One variety of pink clematis flowers bears the cultivar name of Dr. Ruppel. The scientific name is written as Clematis 'Dr. Ruppel.' This deciduous perennial flowering vine can grow up to 12 feet tall given support upon which to climb. It grows striking pink and violet petals.
This vine's lovely petals are really called "sepals." They are at their pinkest when they are young. Depending on the lighting in which you see them, you may describe the more mature flowers as pink with a fuchsia stripe down the middle or as bicolored (lavender with a bright pink stripe down the middle).
The effect is a bright color, made up of some pink with hints of lavender. As the flowers fade over time, the lavender color becomes the stronger color. The edges are wavy.
These pink flowers measure about 6 inches across. In fact, Dr. Ruppel is one of the large-flowered cultivars. There are usually six or seven sepals, each surrounding a light-colored center. Dr. Ruppel clematis comes into bloom in June and will continue to bloom off-and-on into September. You can grow these pink clematis flowers in USDA planting zones 4-8.
Other types of pink clematis flowers include the popular cultivars, 'Pink Fantasy,' 'Nelly Moser,' 'Bees Jubilee,' 'Kakio' (Pink Champagne™), 'Sugar Daddy' and 'Lincoln Star.' There are also some choices from the mountain clematis (C. montana 'Broughton Star' and C. montana var. rubens), Texas clematis (C. texensis 'Princess Diana'), and alpine clematis (C. alpina 'Pink Flamingo') groups.
Clematis (for which "virgin's bower" is a common name) is not fussy about soil pH (a roughly neutral pH level should be fine), but the soil needs to be well-drained and kept evenly moist. If you use chemical fertilizers, apply a 5-10-10 in spring, and then, at intervals of about five weeks, apply a 10-10-10 fertilizer.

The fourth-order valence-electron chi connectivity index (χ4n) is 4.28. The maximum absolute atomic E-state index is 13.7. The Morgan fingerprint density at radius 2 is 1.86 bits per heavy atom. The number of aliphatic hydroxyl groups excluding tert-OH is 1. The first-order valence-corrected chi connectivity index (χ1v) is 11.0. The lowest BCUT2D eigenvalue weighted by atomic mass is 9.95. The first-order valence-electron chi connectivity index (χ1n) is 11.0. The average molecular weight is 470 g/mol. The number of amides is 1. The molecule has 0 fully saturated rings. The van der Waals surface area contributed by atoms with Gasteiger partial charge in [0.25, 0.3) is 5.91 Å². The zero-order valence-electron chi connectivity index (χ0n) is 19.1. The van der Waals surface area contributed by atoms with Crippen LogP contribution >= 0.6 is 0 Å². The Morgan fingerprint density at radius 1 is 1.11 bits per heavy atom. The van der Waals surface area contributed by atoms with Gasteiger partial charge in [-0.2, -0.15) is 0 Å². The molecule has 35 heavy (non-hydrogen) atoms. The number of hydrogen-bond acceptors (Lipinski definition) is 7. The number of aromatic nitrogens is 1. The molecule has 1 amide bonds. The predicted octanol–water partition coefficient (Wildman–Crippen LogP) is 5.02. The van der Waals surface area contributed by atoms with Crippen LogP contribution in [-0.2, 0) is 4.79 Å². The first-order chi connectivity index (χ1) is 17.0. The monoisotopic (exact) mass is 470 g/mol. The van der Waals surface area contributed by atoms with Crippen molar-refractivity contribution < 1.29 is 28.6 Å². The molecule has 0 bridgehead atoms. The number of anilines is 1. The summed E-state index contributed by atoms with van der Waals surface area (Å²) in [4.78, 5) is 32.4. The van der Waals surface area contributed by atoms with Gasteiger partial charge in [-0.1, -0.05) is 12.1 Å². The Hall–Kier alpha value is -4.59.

If you are an organic gardener, use compost. The upper part of the plant should receive full sunlight, while the tender roots need to be shaded so that they stay cool. Preventing clematis wilt and fighting slugs will be your two biggest problems when growing clematis.
- Trim Dr. Ruppel every other year or every few years. You will have reduced flowering if you prune it in this manner, but you will also save yourself a whole lot of work. Since Dr. Ruppel is a repeat bloomer (known as "pruning-type 2"), in the long run, the vine will grow plenty of flowers.
- Plant Dr. Ruppel deep enough to help keep its roots cool.
- Apply mulch to block heat from entering the root zone. Or you could use a "living mulch", which means you allow a ground cover to spread around the base of the vine. Another way to keep the roots cool is by arranging flat stones around the base of the clematis.
- Handle the vine gently when you do train it because its branches break easily. The least damage is done when the breakage occurs at a node. In such a case, the effect of the break is similar to when you pinch a plant to make it bushier and increase blooming. A couple of weeks after a break, you are likely to see that new flower buds have formed where the breakage took place. But the look of the plant will be marred if the damage is not done at a node.
- Train the vine up a garden arbor, trellis, lattice fence or even a mailbox post. The plant is a true climber, but it is helpful to tie the vines to a support until they gain a firm hold. This pink clematis flower can also be grown in containers.